I got into tv production way back when because I wanted to be creative. I’m pretty sure it was Chris Evans’ antics on The Big Breakfast which planted the seed although for a few years after I harboured some sort of pretence that I was going to become the next big theatre director by ripping people’s tickets at the London Palladium. But when I eventually jumped into tv I had my career plan worked out: 5 years in the ranks, then producing, then running my own show, running an independent production company and eventually running the BBC.
I’ve always been interested in learning new skills (sometimes at the expense of sense, like my ill-fated and somewhat ridiculous attempt to pick up Esperanto), so the frenetic pace of early life at Soccer AM suited me. Whether it was because we were a small team or because Sky Sports always seemed to encourage a ‘sink or swim’ mentality, we were all called upon to do whatever it took to get the show to air on a Saturday. So we’d be calling up fans one minute, bands the next, sitting in on goal edits, chucking in a voiceover, writing a shoddy gag or knocking up a prop for Sheephead’s flea circus. As the years went by and I moved up the ladder I made less flea circuses and spent most of my time doing producery stuff like writing, checking and sitting in the gallery, but my point in all this is that most of us in the team could quite rightly call themselves multi-skilled. Unlike many productions we didn’t have the luxury of specialised archive researchers, scriptwriters or guest bookers; we all had to muck in and get the job done.
When some of us left to start Channelbee, part of the appeal for me was that we’d need to become even more diverse to survive. We’d all directed shoots and sat in on edits but we hadn’t actually used the cameras or pushed the buttons, and we certainly knew nothing about codecs, bitrates and HTML. Two years on and most of us left as half-decent self-shooting, self-editing tv and digital producers with a pretty good grounding in social media. That’s all well and good; it’s clear that with digital convergence and cost-cutting impacting every budget, production staff are going to need more than a basic grasp of technology to survive. The reason I’ve been able to go it alone rather than sitting waiting for the tv jobs to come in is because I’ve thrown myself into the learning experience, and I’m enjoying shooting in particular far more than I ever thought I would. I also believe that from a personal point of view, sitting inbetween ‘traditional’ tv and digital production is going to be useful; I’m already picking up work because of that particular experience.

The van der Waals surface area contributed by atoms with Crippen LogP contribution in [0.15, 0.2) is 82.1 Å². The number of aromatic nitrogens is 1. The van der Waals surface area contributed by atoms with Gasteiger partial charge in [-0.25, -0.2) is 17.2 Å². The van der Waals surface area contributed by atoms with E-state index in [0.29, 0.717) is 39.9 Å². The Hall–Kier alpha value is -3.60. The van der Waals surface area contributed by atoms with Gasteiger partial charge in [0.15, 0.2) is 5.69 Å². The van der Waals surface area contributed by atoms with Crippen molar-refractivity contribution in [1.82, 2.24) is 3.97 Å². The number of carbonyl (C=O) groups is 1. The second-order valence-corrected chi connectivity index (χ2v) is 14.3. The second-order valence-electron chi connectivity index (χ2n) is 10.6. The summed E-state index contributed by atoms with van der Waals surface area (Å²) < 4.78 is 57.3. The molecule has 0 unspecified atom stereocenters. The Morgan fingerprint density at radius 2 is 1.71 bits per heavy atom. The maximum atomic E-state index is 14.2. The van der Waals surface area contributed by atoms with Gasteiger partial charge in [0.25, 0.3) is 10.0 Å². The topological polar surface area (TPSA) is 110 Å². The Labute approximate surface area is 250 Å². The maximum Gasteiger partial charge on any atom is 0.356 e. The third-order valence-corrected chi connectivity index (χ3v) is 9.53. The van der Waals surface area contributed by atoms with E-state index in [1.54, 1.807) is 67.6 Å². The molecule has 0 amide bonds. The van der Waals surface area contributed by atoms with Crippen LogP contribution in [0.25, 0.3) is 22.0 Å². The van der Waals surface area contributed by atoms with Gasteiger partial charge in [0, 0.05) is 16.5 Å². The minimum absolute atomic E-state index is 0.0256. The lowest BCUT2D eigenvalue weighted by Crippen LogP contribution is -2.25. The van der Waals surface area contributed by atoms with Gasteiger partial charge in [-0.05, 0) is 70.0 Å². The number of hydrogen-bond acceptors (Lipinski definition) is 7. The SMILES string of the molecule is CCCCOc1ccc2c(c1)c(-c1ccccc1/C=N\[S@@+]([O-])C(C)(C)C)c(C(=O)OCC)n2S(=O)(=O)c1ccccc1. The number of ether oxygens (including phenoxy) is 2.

There is another side to the story, however, and it’s one which worries me in quieter moments. The more production staff become all-singing, all-dancing Jacks of most trades, the less we encourage the genuine craftsmen who made our media industry one of the strongest in the world. If we’re expected to pick up a new skill every six months, what chance do we have to become the very best in just one discipline? And the more multi-skilled content producers there are, the less the rate clients/employers are willing to pay which in turn begins to price genuine experts out of the market. In the last 6 months or so I’ve had at least 3 conversations with specialists in tv/film/photography who learned and mastered their crafts in the 60′s and 70′s and who now can’t either find the work or can’t work for the rates offered. Add to this the fact that equipment needed to produce content is more accessible and affordable than ever (DSLR technology in particular has brought film-making within the pocket of most of us) and the issue becomes even more complex. I agree with the argument that reducing the barriers to production in this way expands the talent pool and therefore ultimately helps the industry, but I just wonder where we’ll be in 20 years’ time if the whole industry is self-taught and multi-skilled.
Perhaps the responsibility lies with broadcasters/studios etc who could do their bit to safeguard the future by offering on the job training, but I’m not holding my breath. The only training I had in 8 years at Sky was Health/Safety and a day on team leading. I pushed for camera and edit training at Channelbee (which, thankfully, was forthcoming) and I’ve since funded some out of my own pocket.
There’s no real answer to this and as you’ll probably gather I’m not quite sure where I stand; I’m just happy to be surfing the wave right now in order to keep my own head above water, but if you’ve got an opinion, especially if you’re involved in the industry, I’d love to hear it.